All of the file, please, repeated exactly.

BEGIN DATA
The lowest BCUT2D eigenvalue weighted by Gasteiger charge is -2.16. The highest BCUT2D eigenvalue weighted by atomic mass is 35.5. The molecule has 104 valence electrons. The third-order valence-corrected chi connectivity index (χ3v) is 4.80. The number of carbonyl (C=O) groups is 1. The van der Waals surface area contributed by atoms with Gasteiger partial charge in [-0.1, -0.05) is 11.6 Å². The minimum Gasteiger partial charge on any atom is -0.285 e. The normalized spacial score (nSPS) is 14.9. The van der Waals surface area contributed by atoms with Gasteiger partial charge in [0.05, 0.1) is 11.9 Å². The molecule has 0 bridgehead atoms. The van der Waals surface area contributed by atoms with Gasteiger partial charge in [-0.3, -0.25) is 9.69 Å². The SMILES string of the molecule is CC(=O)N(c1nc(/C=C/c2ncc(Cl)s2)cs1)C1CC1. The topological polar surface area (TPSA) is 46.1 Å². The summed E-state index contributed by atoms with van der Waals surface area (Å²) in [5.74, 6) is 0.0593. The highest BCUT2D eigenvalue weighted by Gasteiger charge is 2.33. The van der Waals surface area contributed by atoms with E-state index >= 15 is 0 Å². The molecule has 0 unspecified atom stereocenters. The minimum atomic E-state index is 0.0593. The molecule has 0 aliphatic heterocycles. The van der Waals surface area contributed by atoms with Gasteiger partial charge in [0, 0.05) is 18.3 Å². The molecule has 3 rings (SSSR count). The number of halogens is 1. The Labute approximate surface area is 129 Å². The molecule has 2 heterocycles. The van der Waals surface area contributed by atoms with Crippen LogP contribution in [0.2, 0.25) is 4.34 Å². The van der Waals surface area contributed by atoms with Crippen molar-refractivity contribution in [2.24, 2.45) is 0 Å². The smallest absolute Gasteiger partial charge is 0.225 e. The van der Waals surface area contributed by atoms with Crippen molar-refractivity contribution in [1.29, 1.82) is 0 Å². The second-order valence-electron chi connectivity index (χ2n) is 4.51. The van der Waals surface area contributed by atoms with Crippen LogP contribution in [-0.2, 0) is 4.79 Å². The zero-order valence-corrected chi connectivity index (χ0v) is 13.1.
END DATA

The lowest BCUT2D eigenvalue weighted by Gasteiger charge is -2.16. The highest BCUT2D eigenvalue weighted by atomic mass is 35.5. The molecule has 104 valence electrons. The third-order valence-corrected chi connectivity index (χ3v) is 4.80. The number of carbonyl (C=O) groups is 1. The van der Waals surface area contributed by atoms with Gasteiger partial charge in [-0.1, -0.05) is 11.6 Å². The minimum Gasteiger partial charge on any atom is -0.285 e. The normalized spacial score (nSPS) is 14.9. The van der Waals surface area contributed by atoms with Gasteiger partial charge in [0.05, 0.1) is 11.9 Å². The molecule has 0 bridgehead atoms. The van der Waals surface area contributed by atoms with Gasteiger partial charge in [-0.3, -0.25) is 9.69 Å². The SMILES string of the molecule is CC(=O)N(c1nc(/C=C/c2ncc(Cl)s2)cs1)C1CC1. The topological polar surface area (TPSA) is 46.1 Å². The summed E-state index contributed by atoms with van der Waals surface area (Å²) in [5.74, 6) is 0.0593. The highest BCUT2D eigenvalue weighted by Gasteiger charge is 2.33. The van der Waals surface area contributed by atoms with E-state index >= 15 is 0 Å². The molecule has 0 unspecified atom stereocenters. The minimum atomic E-state index is 0.0593. The molecule has 0 aliphatic heterocycles. The van der Waals surface area contributed by atoms with Gasteiger partial charge in [0, 0.05) is 18.3 Å². The molecule has 3 rings (SSSR count). The number of halogens is 1. The Labute approximate surface area is 129 Å². The molecule has 2 heterocycles. The van der Waals surface area contributed by atoms with Crippen LogP contribution in [0.2, 0.25) is 4.34 Å². The van der Waals surface area contributed by atoms with Crippen molar-refractivity contribution in [2.24, 2.45) is 0 Å². The smallest absolute Gasteiger partial charge is 0.225 e. The van der Waals surface area contributed by atoms with Crippen molar-refractivity contribution in [1.29, 1.82) is 0 Å². The second-order valence-electron chi connectivity index (χ2n) is 4.51. The van der Waals surface area contributed by atoms with Crippen LogP contribution in [-0.2, 0) is 4.79 Å². The zero-order valence-corrected chi connectivity index (χ0v) is 13.1.